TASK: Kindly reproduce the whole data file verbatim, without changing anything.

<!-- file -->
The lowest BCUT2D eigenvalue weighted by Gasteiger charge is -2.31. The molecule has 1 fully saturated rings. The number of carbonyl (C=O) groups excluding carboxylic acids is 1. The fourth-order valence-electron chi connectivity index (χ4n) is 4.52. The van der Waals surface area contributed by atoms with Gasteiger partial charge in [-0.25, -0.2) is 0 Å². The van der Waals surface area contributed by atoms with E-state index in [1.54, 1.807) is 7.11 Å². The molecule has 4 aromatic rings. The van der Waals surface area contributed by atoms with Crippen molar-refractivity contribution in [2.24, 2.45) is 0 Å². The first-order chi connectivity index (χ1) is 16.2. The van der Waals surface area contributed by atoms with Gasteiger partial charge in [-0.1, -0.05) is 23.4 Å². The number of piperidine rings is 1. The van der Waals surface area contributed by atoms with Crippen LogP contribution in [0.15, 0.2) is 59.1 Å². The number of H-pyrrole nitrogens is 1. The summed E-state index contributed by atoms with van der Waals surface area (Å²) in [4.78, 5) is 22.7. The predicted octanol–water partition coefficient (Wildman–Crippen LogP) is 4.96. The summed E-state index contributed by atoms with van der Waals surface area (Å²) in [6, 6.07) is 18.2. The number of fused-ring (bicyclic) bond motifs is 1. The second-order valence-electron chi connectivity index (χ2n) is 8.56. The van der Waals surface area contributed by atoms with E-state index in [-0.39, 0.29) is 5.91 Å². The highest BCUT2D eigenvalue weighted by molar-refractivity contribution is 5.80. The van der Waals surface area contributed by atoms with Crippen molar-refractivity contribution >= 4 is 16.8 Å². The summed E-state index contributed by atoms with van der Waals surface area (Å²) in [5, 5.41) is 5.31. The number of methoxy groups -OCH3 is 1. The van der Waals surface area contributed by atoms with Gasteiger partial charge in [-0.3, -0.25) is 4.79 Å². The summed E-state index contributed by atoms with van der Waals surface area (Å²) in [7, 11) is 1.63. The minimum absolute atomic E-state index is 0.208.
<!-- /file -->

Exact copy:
The lowest BCUT2D eigenvalue weighted by Gasteiger charge is -2.31. The molecule has 1 fully saturated rings. The number of carbonyl (C=O) groups excluding carboxylic acids is 1. The fourth-order valence-electron chi connectivity index (χ4n) is 4.52. The van der Waals surface area contributed by atoms with Gasteiger partial charge in [-0.25, -0.2) is 0 Å². The van der Waals surface area contributed by atoms with E-state index in [1.54, 1.807) is 7.11 Å². The molecule has 4 aromatic rings. The van der Waals surface area contributed by atoms with Crippen molar-refractivity contribution in [2.24, 2.45) is 0 Å². The first-order chi connectivity index (χ1) is 16.2. The van der Waals surface area contributed by atoms with Gasteiger partial charge in [-0.1, -0.05) is 23.4 Å². The number of piperidine rings is 1. The van der Waals surface area contributed by atoms with Crippen LogP contribution in [0.15, 0.2) is 59.1 Å². The number of H-pyrrole nitrogens is 1. The summed E-state index contributed by atoms with van der Waals surface area (Å²) in [4.78, 5) is 22.7. The predicted octanol–water partition coefficient (Wildman–Crippen LogP) is 4.96. The summed E-state index contributed by atoms with van der Waals surface area (Å²) in [6, 6.07) is 18.2. The number of fused-ring (bicyclic) bond motifs is 1. The second-order valence-electron chi connectivity index (χ2n) is 8.56. The van der Waals surface area contributed by atoms with E-state index in [-0.39, 0.29) is 5.91 Å². The highest BCUT2D eigenvalue weighted by molar-refractivity contribution is 5.80. The van der Waals surface area contributed by atoms with Crippen molar-refractivity contribution >= 4 is 16.8 Å². The summed E-state index contributed by atoms with van der Waals surface area (Å²) in [5, 5.41) is 5.31. The number of methoxy groups -OCH3 is 1. The van der Waals surface area contributed by atoms with Gasteiger partial charge in [-0.3, -0.25) is 4.79 Å². The summed E-state index contributed by atoms with van der Waals surface area (Å²) in [7, 11) is 1.63. The minimum absolute atomic E-state index is 0.208.